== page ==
We Need To Talk About Why Trophy Hunting Is Wrong

We Need To Talk About Why Trophy Hunting Is Wrong

There’s a big difference between trophy hunting and hunting for sport or subsistence. The latter is salutary and noble, the former is a disgrace.
John Daniel Davidson
By

We need to talk about hunting, which for some reason has been in the news lately. Specifically, we need to talk about the difference between trophy hunting and hunting for sport or subsistence, and why those differences matter.

Vegans and environmentalists will decry all hunting as barbaric and inhumane, but some recent stories illustrate why trophy hunting is fundamentally different from, and inferior to, hunting for almost any other reason—and why it should be beneath us as human beings.

First, there was the news that Prince Harry will skip the royal family’s traditional Boxing Day pheasant shoot this year at the behest of his animal-rights activist wife, Meghan Markle, who reportedly condemns the shooting of “defenseless animals” and has forbidden the prince from going on the hunt.

Then there was the judge in Missouri who earlier this month sentenced a man to a year in jail for poaching hundreds of deer, mostly trophy bucks taken at night for their heads, leaving the bodies to rot. The judge added an unusual twist to the man’s sentence: he is required to watch “Bambi” once a month while behind bars.

Then last week, a trophy hunter shot and killed a wolf named “Spitfire,” apparently beloved by wolf enthusiasts and biologists, after it wandered outside Yellowstone National Park, sparking outrage.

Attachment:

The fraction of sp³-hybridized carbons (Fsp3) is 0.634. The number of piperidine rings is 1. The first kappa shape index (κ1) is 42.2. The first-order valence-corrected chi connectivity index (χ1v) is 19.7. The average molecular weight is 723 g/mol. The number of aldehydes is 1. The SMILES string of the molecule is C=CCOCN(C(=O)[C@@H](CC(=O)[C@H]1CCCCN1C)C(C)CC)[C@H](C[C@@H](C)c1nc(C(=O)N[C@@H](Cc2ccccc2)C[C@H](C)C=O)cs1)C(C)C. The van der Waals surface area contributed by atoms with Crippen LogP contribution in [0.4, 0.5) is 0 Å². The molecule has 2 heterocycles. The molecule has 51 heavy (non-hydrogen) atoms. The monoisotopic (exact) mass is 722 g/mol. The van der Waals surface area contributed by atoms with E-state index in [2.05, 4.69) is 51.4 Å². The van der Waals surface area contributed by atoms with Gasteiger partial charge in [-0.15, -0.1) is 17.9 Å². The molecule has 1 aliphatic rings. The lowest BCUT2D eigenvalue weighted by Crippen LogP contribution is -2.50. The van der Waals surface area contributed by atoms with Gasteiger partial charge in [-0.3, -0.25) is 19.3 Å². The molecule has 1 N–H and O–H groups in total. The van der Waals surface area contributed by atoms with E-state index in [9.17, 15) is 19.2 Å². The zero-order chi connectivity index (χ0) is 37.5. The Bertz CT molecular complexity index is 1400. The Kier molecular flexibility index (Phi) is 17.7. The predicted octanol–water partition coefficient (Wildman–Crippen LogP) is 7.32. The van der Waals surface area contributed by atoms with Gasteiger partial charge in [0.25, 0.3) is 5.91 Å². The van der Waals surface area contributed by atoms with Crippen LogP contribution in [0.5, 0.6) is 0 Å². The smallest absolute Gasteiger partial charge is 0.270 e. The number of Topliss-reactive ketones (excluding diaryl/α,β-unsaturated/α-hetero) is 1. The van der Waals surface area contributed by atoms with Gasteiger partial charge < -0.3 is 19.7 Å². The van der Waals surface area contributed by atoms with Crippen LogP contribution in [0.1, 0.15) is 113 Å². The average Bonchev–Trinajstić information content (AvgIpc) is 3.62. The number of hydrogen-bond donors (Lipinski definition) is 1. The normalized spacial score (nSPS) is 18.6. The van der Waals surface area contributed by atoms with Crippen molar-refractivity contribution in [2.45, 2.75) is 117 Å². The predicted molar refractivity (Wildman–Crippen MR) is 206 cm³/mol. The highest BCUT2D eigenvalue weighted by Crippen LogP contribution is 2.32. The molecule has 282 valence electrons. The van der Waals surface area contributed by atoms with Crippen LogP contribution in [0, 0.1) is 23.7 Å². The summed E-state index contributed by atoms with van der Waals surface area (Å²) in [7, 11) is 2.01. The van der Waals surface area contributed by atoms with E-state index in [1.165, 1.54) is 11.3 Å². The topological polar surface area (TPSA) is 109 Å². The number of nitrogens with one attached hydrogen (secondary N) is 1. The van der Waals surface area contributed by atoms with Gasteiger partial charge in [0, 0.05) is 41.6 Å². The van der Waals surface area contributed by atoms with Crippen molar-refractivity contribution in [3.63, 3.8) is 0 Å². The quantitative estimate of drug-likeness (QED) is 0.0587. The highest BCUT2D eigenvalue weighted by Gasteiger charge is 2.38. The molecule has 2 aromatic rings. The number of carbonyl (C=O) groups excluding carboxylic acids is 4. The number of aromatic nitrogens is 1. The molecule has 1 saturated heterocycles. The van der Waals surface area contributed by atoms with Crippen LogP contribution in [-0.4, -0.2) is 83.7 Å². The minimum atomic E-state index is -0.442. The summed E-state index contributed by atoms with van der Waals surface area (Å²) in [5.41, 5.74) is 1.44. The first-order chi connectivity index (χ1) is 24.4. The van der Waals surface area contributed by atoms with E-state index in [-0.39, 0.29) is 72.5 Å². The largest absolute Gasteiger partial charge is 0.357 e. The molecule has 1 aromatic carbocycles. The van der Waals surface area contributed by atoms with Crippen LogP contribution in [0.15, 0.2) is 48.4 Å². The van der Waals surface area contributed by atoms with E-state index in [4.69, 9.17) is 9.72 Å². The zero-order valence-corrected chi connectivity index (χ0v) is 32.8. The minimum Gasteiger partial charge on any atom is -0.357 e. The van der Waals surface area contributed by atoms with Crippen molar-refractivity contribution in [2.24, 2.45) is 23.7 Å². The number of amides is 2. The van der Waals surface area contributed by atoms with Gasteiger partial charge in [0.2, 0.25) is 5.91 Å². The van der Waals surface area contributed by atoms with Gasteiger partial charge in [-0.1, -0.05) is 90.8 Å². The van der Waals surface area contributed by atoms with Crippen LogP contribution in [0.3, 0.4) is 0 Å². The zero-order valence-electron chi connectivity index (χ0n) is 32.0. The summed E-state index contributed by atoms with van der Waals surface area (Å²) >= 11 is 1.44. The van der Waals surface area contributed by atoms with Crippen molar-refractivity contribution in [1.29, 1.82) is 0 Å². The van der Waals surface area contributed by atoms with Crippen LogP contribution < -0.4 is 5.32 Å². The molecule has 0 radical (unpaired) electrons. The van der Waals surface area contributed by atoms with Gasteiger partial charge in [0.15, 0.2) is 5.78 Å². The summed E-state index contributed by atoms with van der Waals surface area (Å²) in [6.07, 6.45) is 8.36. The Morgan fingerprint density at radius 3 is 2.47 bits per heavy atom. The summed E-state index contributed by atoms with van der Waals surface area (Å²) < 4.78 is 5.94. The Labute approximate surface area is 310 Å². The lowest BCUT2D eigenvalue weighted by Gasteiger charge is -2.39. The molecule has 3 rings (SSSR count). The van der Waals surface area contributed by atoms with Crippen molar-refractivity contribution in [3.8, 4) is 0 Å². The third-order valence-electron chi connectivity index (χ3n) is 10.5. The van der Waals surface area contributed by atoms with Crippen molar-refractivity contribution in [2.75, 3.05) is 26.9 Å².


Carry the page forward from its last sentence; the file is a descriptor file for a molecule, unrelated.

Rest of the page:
All of this calls to mind a story from this fall, when Idaho Fish and Game Commissioner Blake Fischer was forced to resign after sharing photos of a trophy hunting trip in Africa with friends and colleagues, including one particularly macabre photo of a smiling Fischer with a “family of baboons” he killed with a recurve bow.

Now, as a red-blooded American and an ardent supporter of the Revolutionary War, I don’t really care what Prince Harry does, much less what his wife the duchess of Sussex thinks about hunting. But of all the above stories, his is the only one that should elicit sympathy for the simple reason that the pheasants shot by the royal family will eventually be eaten.

One might protest that the House of Windsor doesn’t need to shoot pheasants to feed the queen (although she does eat pheasant). I admit, British royals in their tweeds shooting pheasants on some vast estate doesn’t naturally elicit Americans’ sympathy. But that’s all the more reason to use their case to illustrate the crucial difference at issue here.

Killing For Fun, Or a Wall Decoration, Is Ignoble and Small

So what’s the distinction between trophy hunting and hunting for sport? Obviously, the entire point of trophy hunting is sport (and to bag a trophy to hang on the wall). But not all sport hunting is trophy hunting. Consider the royals and their pheasants. What’s now a rather elaborate and indulgent aristocratic tradition began simply as a way to get food. Today, it’s both sport and subsistence—the pheasants and grouse killed in these hunts are generally donated to charity and used to feed the poor.

That combination of sport and subsistence is not unlike most hunting in America. I grew up in Alaska, where most people hunt something at some point in the year, mostly for food but also for recreation. As kids, my brothers and I had a hillbilly version of the royals’ pheasant hunt, which involved crashing through the woods to scare up and shoot as many spruce grouse as we could find. We always ate them, of course, but it was (and is) great fun to hunt them.